By Peter Mastrantuono
Two-thirds of Americans were unaware of 529 college savings plans and nearly half of those familiar with 529 plans did not realize that they could be used to pay for K-12 schooling costs, according to a survey conducted last year by Edward Jones.
Though most Americans are primarily focused on retirement saving, the fact is that college underfunding is a retirement problem. For many parents financially unprepared for their children’s college years, retirement savings will be the first to suffer as they scramble for ways to pay for their children’s college education. This can potentially lead to a delayed retirement or reduced financial security in retirement.
Understanding 529 Plans
529 plans are tax-advantaged savings plans offered by individual states to help parents fund their children’s education. While contributions to a 529 plan are not federally tax deductible (many states offer state income tax deductions), earnings grow tax-deferred and qualified withdrawals are tax-free.
Contributions are, however, considered a gift, though they qualify for the $15,000 annual gift exclusion. For parents or grandparents looking to make a larger contribution, 529 contributions are eligible for an up-to-five-year accelerated gift tax exclusion, which means each parent or grandparent can contribute up to $75,000 per child without incurring any gift taxes.
Each state’s plan is different in terms of the tax benefits for in-state residents, maximum allowable contribution limits (anywhere from about $235,000 to over $500,000 per child) and investment choices.
Individuals are not limited to the plan offered by the state in which they live. They may elect to invest in another state’s plan if it offers more desirable features, like higher contribution ceilings or better investment alternatives. Most financial advisors have considerable experience with comparing 529 plans and identifying the ones that fit the needs and objectives of parents.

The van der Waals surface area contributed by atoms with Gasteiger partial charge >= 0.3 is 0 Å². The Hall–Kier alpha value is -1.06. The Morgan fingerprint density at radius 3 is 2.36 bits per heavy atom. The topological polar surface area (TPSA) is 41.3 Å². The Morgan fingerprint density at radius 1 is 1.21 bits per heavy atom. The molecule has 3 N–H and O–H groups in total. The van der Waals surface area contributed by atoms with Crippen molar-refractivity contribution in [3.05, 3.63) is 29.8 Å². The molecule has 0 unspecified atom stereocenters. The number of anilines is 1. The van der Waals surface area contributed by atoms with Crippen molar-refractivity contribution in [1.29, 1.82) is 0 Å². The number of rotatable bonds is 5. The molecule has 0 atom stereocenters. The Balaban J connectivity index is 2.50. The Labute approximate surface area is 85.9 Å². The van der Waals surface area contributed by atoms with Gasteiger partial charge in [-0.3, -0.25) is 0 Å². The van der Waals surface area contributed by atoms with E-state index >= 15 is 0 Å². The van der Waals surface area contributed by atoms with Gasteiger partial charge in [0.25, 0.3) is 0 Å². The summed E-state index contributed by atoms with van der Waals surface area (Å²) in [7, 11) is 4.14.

A 529 plan may be opened by any citizen or resident 18 years old or older, so, for instance, a grandparent can establish one for a grandchild, or an uncle can contribute to a 529 for his niece.
There are two types of 529 plans, prepaid tuition plans that lock in current tuition costs and investment plans that offer a range of fund investment choices. In the latter, more popular, option, 529 plan holders can build a diversified portfolio from among a menu of individual mutual fund or ETF choices, or select an age-based portfolio—a professionally-constructed diversified portfolio that adjusts its holdings to reflect an ever-shortening investment time horizon.
Withdrawals are tax-free, provided they are used to pay for qualified educational expenses (e.g., tuition, room and board, books) at eligible institutions (e.g., accredited colleges, professional and trade schools).
Parents may also withdraw up to $10,000 per student per year to pay for private K-12 tuition.
If it turns out that a child decides not to go to college, the funds can be used to pay for another child’s college education, or even a parent’s continuing education.
If the funds are used for non-qualified expenses, they will be subject to ordinary income tax plus a 10% tax penalty, though there are limited exceptions that avoid this tax penalty.
The most important thing is to start funding a 529 early in order to benefit from the magic of compounded growth. And, parents shouldn’t worry that saving through a 529 will reduce financial aid since 529 balances have minimal impact on financial aid calculations.
Peter Mastrantuono is a contributing writer to MyPerfectFinancialAdvisor, the premier matchmaker between investors and advisors. Peter worked for over 30 years in the wealth management industry, focusing on retirement planning, investing, asset allocation and financial planning.